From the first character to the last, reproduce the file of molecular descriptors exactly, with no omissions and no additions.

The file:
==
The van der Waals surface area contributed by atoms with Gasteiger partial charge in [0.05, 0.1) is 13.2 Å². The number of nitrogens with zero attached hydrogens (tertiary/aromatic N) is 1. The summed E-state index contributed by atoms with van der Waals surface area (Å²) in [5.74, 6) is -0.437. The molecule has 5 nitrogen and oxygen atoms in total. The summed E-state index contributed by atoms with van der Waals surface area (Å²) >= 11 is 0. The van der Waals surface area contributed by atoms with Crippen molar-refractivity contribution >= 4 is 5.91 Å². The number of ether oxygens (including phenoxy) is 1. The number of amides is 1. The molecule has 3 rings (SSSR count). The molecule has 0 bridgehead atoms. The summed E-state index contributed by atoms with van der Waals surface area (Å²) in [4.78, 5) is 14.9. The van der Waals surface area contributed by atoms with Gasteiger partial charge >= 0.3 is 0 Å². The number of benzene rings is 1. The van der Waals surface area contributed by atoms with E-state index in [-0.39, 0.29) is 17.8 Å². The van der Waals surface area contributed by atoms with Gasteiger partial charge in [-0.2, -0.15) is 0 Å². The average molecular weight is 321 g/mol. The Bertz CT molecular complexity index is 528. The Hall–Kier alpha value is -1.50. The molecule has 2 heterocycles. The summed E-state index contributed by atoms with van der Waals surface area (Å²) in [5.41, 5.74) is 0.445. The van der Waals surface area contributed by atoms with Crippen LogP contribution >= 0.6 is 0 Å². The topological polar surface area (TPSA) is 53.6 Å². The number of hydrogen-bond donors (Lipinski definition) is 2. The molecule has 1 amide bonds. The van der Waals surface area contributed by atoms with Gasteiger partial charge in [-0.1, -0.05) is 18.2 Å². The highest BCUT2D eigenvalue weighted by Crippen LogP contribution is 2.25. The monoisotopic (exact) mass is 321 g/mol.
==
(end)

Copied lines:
The van der Waals surface area contributed by atoms with Gasteiger partial charge in [0.05, 0.1) is 13.2 Å². The number of nitrogens with zero attached hydrogens (tertiary/aromatic N) is 1. The summed E-state index contributed by atoms with van der Waals surface area (Å²) in [5.74, 6) is -0.437. The molecule has 5 nitrogen and oxygen atoms in total. The summed E-state index contributed by atoms with van der Waals surface area (Å²) >= 11 is 0. The van der Waals surface area contributed by atoms with Crippen molar-refractivity contribution >= 4 is 5.91 Å². The number of ether oxygens (including phenoxy) is 1. The number of amides is 1. The molecule has 3 rings (SSSR count). The molecule has 0 bridgehead atoms. The summed E-state index contributed by atoms with van der Waals surface area (Å²) in [4.78, 5) is 14.9. The van der Waals surface area contributed by atoms with Gasteiger partial charge >= 0.3 is 0 Å². The number of benzene rings is 1. The van der Waals surface area contributed by atoms with E-state index in [-0.39, 0.29) is 17.8 Å². The van der Waals surface area contributed by atoms with Gasteiger partial charge in [-0.2, -0.15) is 0 Å². The average molecular weight is 321 g/mol. The Bertz CT molecular complexity index is 528. The Hall–Kier alpha value is -1.50. The molecule has 2 heterocycles. The summed E-state index contributed by atoms with van der Waals surface area (Å²) in [5.41, 5.74) is 0.445. The van der Waals surface area contributed by atoms with Crippen LogP contribution >= 0.6 is 0 Å². The topological polar surface area (TPSA) is 53.6 Å². The number of hydrogen-bond donors (Lipinski definition) is 2. The molecule has 1 amide bonds. The van der Waals surface area contributed by atoms with Gasteiger partial charge in [-0.1, -0.05) is 18.2 Å². The highest BCUT2D eigenvalue weighted by Crippen LogP contribution is 2.25. The monoisotopic (exact) mass is 321 g/mol.